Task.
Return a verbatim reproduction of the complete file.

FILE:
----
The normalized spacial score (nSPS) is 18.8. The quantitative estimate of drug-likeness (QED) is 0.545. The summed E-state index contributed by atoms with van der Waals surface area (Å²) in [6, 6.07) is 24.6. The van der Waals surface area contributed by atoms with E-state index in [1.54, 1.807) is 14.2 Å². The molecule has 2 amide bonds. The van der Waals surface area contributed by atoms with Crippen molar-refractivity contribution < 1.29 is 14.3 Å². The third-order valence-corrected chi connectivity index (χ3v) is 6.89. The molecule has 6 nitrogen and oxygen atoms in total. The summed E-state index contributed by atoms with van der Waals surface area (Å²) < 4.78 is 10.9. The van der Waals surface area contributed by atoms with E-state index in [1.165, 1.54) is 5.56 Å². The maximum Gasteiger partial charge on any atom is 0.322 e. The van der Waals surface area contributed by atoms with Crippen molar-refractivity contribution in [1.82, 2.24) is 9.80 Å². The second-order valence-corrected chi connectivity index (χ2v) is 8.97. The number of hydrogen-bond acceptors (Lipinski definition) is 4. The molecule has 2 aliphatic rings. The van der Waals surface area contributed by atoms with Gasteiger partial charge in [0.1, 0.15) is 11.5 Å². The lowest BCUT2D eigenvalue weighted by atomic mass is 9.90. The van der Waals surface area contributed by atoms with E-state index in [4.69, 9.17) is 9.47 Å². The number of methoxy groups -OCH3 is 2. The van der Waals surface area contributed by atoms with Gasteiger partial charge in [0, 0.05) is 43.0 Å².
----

The normalized spacial score (nSPS) is 18.8. The quantitative estimate of drug-likeness (QED) is 0.545. The summed E-state index contributed by atoms with van der Waals surface area (Å²) in [6, 6.07) is 24.6. The van der Waals surface area contributed by atoms with E-state index in [1.54, 1.807) is 14.2 Å². The molecule has 2 amide bonds. The van der Waals surface area contributed by atoms with Crippen molar-refractivity contribution < 1.29 is 14.3 Å². The third-order valence-corrected chi connectivity index (χ3v) is 6.89. The molecule has 6 nitrogen and oxygen atoms in total. The summed E-state index contributed by atoms with van der Waals surface area (Å²) < 4.78 is 10.9. The van der Waals surface area contributed by atoms with E-state index in [1.165, 1.54) is 5.56 Å². The maximum Gasteiger partial charge on any atom is 0.322 e. The van der Waals surface area contributed by atoms with Crippen molar-refractivity contribution in [1.82, 2.24) is 9.80 Å². The second-order valence-corrected chi connectivity index (χ2v) is 8.97. The number of hydrogen-bond acceptors (Lipinski definition) is 4. The molecule has 2 aliphatic rings. The van der Waals surface area contributed by atoms with Gasteiger partial charge in [0.1, 0.15) is 11.5 Å². The lowest BCUT2D eigenvalue weighted by atomic mass is 9.90. The van der Waals surface area contributed by atoms with E-state index in [4.69, 9.17) is 9.47 Å². The number of methoxy groups -OCH3 is 2. The van der Waals surface area contributed by atoms with Gasteiger partial charge in [0, 0.05) is 43.0 Å².